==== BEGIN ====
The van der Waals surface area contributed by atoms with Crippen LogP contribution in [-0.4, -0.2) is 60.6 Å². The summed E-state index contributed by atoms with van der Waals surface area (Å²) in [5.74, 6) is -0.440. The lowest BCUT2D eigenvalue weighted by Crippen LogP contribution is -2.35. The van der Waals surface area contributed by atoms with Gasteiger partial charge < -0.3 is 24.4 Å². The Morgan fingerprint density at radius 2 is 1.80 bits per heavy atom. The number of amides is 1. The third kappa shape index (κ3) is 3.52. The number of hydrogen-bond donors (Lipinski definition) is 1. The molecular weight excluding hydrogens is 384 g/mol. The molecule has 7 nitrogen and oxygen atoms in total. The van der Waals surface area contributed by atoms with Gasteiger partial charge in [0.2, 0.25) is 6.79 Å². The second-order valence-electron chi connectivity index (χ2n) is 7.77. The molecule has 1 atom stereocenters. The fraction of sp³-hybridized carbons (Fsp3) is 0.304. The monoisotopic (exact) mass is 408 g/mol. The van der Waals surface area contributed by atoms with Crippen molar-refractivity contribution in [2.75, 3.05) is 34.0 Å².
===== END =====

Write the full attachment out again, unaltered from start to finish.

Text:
The van der Waals surface area contributed by atoms with Crippen LogP contribution in [-0.4, -0.2) is 60.6 Å². The summed E-state index contributed by atoms with van der Waals surface area (Å²) in [5.74, 6) is -0.440. The lowest BCUT2D eigenvalue weighted by Crippen LogP contribution is -2.35. The van der Waals surface area contributed by atoms with Gasteiger partial charge < -0.3 is 24.4 Å². The Morgan fingerprint density at radius 2 is 1.80 bits per heavy atom. The number of amides is 1. The third kappa shape index (κ3) is 3.52. The number of hydrogen-bond donors (Lipinski definition) is 1. The molecular weight excluding hydrogens is 384 g/mol. The molecule has 7 nitrogen and oxygen atoms in total. The van der Waals surface area contributed by atoms with Gasteiger partial charge in [0.2, 0.25) is 6.79 Å². The second-order valence-electron chi connectivity index (χ2n) is 7.77. The molecule has 1 atom stereocenters. The fraction of sp³-hybridized carbons (Fsp3) is 0.304. The monoisotopic (exact) mass is 408 g/mol. The van der Waals surface area contributed by atoms with Crippen molar-refractivity contribution in [2.75, 3.05) is 34.0 Å².